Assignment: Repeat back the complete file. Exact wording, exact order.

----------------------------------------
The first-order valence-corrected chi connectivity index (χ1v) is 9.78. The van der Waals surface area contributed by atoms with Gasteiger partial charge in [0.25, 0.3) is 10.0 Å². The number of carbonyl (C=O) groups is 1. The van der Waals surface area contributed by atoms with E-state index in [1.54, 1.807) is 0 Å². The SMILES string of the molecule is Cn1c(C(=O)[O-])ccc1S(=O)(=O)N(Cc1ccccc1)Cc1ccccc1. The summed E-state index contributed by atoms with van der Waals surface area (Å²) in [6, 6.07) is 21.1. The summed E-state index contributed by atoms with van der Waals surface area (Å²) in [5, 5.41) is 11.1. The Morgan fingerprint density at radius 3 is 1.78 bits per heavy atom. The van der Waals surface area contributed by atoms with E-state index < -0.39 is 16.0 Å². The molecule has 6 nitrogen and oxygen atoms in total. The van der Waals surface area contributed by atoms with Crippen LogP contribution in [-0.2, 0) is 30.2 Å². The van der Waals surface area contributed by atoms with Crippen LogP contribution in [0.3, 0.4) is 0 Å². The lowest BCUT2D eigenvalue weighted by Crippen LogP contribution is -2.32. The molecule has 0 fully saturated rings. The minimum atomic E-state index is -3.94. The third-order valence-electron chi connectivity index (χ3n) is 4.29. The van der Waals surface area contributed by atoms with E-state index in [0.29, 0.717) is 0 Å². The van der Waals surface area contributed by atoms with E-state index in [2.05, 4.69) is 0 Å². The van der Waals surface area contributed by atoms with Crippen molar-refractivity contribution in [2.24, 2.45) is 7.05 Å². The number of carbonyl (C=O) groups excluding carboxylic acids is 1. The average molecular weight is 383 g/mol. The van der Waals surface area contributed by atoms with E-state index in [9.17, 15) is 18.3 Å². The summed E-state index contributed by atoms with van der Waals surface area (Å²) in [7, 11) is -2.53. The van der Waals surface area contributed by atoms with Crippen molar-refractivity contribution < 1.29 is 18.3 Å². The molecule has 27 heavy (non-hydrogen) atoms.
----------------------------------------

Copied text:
The first-order valence-corrected chi connectivity index (χ1v) is 9.78. The van der Waals surface area contributed by atoms with Gasteiger partial charge in [0.25, 0.3) is 10.0 Å². The number of carbonyl (C=O) groups is 1. The van der Waals surface area contributed by atoms with E-state index in [1.54, 1.807) is 0 Å². The SMILES string of the molecule is Cn1c(C(=O)[O-])ccc1S(=O)(=O)N(Cc1ccccc1)Cc1ccccc1. The summed E-state index contributed by atoms with van der Waals surface area (Å²) in [6, 6.07) is 21.1. The summed E-state index contributed by atoms with van der Waals surface area (Å²) in [5, 5.41) is 11.1. The Morgan fingerprint density at radius 3 is 1.78 bits per heavy atom. The van der Waals surface area contributed by atoms with E-state index < -0.39 is 16.0 Å². The molecule has 6 nitrogen and oxygen atoms in total. The van der Waals surface area contributed by atoms with Crippen LogP contribution in [-0.2, 0) is 30.2 Å². The van der Waals surface area contributed by atoms with Crippen LogP contribution in [0.3, 0.4) is 0 Å². The lowest BCUT2D eigenvalue weighted by Crippen LogP contribution is -2.32. The molecule has 0 fully saturated rings. The minimum atomic E-state index is -3.94. The third-order valence-electron chi connectivity index (χ3n) is 4.29. The van der Waals surface area contributed by atoms with E-state index in [0.29, 0.717) is 0 Å². The van der Waals surface area contributed by atoms with E-state index in [2.05, 4.69) is 0 Å². The van der Waals surface area contributed by atoms with Crippen molar-refractivity contribution in [2.24, 2.45) is 7.05 Å². The number of carbonyl (C=O) groups excluding carboxylic acids is 1. The average molecular weight is 383 g/mol. The van der Waals surface area contributed by atoms with E-state index in [9.17, 15) is 18.3 Å². The summed E-state index contributed by atoms with van der Waals surface area (Å²) in [7, 11) is -2.53. The van der Waals surface area contributed by atoms with Crippen molar-refractivity contribution < 1.29 is 18.3 Å². The molecule has 27 heavy (non-hydrogen) atoms.